“My office’s policy is that every veto the governor sends our way this session will be … reconsidered,” Tillis said at a press conference March 10. “All of them will be available for a second vote any day of the session for as long as we’re here.”

Regulatory reform

Senate Bill 22, APA Rules: Limit Additional Costs, is also on its way to the governor’s desk. It passed the Senate and House. The bill essentially would put a moratorium on new regulations on business and individuals in an attempt to spur job creation.

Charter schools

Debate heated over Senate Bill 8, No Cap on Charter Schools, this week. Democrats, school administrators and teachers unions called the bill racist and elitist and claimed it would bankrupt traditional public schools. Republicans and charter school supporters say the bill would only give charter public schools their fair share of funding, would help low-income and minority students, would give parents choice and would breed competition in the public school system.

After the bill passed the Senate two weeks ago, Republicans offered a committee substitute in the House Education Committee March 8. In it, Republicans compromised on funding, minimum enrollment requirements, and the number of new charter schools that could open per year. On March 15, Democrats will offer further amendments and the committee will take a vote.

There has been talk the governor may veto this bill as well.

Annexation reform

Senate Bill 27, Involuntary Annexation Moratorium, has passed the Senate and its first reading in the House. It was referred to the House Rules Committee March 9. The bill would put a hold on all new involuntary annexations until July 1, 2012, giving the General Assembly time to reform or possibly repeal a state law that allows cities to forcibly annex county dwellers into their borders.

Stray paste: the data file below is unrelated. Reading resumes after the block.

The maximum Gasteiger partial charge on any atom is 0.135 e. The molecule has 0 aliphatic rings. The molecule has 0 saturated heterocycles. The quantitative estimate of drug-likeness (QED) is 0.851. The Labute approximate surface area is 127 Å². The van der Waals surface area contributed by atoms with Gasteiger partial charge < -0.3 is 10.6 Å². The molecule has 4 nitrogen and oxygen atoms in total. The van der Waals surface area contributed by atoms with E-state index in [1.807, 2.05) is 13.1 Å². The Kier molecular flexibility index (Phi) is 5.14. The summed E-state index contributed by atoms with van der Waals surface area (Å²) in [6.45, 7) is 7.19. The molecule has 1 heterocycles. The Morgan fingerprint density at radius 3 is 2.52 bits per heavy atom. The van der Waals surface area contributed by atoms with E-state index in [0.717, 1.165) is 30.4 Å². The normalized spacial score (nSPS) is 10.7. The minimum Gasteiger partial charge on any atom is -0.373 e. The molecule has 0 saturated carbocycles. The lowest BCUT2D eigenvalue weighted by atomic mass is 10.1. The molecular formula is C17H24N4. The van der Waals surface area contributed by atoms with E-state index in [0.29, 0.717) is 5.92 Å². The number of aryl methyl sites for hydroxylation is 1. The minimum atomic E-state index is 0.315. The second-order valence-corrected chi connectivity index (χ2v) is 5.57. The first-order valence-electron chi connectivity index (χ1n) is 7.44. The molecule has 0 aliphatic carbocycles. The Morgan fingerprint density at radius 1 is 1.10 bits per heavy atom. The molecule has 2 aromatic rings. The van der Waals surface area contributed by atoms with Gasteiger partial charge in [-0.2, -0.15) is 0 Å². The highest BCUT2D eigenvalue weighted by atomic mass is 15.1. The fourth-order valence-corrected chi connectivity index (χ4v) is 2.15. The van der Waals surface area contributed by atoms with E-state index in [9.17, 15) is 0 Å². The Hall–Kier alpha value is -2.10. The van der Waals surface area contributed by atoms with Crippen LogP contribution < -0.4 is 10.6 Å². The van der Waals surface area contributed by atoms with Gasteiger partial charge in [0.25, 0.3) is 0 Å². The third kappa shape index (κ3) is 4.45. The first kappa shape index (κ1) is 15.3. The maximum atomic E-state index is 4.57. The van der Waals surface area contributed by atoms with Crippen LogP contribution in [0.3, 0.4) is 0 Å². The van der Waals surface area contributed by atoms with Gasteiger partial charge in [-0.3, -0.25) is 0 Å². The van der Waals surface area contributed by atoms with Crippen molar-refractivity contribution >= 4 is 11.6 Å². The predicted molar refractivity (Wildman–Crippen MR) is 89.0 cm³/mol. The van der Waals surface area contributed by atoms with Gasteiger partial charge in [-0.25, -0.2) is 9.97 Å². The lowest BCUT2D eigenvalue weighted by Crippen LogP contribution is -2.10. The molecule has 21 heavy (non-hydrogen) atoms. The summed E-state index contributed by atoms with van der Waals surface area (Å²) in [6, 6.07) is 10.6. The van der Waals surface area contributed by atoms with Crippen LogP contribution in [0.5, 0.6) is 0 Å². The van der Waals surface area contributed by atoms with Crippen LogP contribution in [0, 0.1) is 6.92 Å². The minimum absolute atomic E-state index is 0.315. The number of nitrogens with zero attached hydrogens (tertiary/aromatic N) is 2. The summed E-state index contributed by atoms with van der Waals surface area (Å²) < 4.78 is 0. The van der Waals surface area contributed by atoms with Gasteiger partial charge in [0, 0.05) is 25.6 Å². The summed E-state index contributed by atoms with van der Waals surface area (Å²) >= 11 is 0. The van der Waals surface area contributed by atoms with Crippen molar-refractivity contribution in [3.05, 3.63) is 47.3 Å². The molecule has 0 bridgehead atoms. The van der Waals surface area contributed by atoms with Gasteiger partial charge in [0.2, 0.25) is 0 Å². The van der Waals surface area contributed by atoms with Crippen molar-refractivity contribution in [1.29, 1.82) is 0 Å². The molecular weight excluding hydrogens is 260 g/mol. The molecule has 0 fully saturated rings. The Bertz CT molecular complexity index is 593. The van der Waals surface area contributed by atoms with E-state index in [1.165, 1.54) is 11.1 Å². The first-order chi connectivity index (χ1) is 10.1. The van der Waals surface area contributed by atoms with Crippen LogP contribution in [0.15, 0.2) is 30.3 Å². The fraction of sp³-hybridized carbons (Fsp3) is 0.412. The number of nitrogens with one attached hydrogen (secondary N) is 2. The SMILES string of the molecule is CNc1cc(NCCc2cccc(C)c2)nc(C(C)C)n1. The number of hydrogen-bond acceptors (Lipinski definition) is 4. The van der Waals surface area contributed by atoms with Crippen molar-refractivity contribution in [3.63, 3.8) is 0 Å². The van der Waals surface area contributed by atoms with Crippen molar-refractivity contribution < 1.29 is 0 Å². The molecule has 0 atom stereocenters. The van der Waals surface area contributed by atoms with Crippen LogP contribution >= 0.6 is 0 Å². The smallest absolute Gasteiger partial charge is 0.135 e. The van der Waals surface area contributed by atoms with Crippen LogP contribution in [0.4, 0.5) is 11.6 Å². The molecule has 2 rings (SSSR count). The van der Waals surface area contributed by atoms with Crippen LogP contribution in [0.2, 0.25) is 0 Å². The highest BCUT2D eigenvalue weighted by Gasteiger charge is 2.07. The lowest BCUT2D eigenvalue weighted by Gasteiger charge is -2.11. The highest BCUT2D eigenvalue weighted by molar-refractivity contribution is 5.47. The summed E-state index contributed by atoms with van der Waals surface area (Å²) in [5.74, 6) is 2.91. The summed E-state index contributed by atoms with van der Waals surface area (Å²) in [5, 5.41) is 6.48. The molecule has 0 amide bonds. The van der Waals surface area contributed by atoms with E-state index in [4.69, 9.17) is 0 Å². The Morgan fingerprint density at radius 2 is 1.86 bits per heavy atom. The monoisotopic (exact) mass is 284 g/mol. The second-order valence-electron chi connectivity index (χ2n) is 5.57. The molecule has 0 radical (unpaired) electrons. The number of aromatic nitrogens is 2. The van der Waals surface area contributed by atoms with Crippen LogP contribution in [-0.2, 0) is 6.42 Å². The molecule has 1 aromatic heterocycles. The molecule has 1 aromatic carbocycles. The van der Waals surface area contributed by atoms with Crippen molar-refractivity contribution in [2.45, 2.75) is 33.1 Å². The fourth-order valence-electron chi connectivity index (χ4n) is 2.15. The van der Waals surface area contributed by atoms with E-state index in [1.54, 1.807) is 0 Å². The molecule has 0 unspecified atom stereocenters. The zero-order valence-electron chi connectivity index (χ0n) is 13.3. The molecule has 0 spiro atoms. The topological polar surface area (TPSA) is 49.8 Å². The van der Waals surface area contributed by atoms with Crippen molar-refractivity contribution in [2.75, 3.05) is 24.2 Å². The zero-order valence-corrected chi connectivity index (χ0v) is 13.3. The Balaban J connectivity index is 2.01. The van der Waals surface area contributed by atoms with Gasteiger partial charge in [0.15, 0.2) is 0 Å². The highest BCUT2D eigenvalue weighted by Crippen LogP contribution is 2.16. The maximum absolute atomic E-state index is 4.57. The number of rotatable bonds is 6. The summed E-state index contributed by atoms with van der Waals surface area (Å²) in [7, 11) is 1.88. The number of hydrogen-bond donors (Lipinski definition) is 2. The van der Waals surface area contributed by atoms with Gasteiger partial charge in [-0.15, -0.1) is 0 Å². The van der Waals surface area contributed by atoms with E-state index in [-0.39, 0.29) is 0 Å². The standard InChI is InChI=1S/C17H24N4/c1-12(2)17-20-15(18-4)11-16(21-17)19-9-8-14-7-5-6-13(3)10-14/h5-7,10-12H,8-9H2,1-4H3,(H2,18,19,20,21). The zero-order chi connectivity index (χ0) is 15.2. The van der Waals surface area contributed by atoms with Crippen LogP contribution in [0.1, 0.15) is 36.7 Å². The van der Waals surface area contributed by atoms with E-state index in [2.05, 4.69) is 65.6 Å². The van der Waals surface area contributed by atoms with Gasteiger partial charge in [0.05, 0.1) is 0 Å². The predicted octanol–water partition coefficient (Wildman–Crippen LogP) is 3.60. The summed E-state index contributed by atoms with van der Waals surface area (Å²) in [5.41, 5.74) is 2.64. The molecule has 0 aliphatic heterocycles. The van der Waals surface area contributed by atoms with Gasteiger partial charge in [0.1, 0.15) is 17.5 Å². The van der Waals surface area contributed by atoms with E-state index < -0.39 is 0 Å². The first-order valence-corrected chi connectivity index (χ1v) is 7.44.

Since the statewide moratorium bill has been introduced, dozens of local bills have been introduced that would repeal specific annexations underway across the state.

Other bills that moved this week

Senate Bill 110, Permit Terminal Groins, passed its second reading in the Senate March 10. The bill would repeal the state’s 25-year ban on coastal erosion control structures, similar to jetties, called groins. Debate is brewing over who would pay for the multimillion-dollar structures and their maintenance, which could cost $2 million a year per structure.

House Bill 240, The Intrastate Commerce Act, passed its first reading in the House and was referred to the House Committee on Commerce and Job Development March 8. The bill attempts to keep the federal government from regulating trade occurring within North Carolina’s borders.

House Bill 241, North Carolina Firearms Freedom Act, passed its first reading in the House and was referred to the House Judiciary Committee March 8. Similar to H.B. 240, this bill would exempt firearms manufactured, sold and kept within state borders from federal regulation.

House Bill 32, Electoral Freedom Act, was debated in the House Elections Committee March 9. The committee likely will vote on the bill March 16. The bill would make it easier for third parties to get on the ballot in North Carolina.

House Bill 92, Repeal Land Transfer Tax, passed the House and was referred to the Senate Committee on Finance March 9. The bill would prevent municipalities from placing land-transfer tax initiative on local ballots. It passed the House 78-38, with 12 Democrats joining a unanimous Republican caucus.

Sara Burrows is an associate editor of Carolina Journal.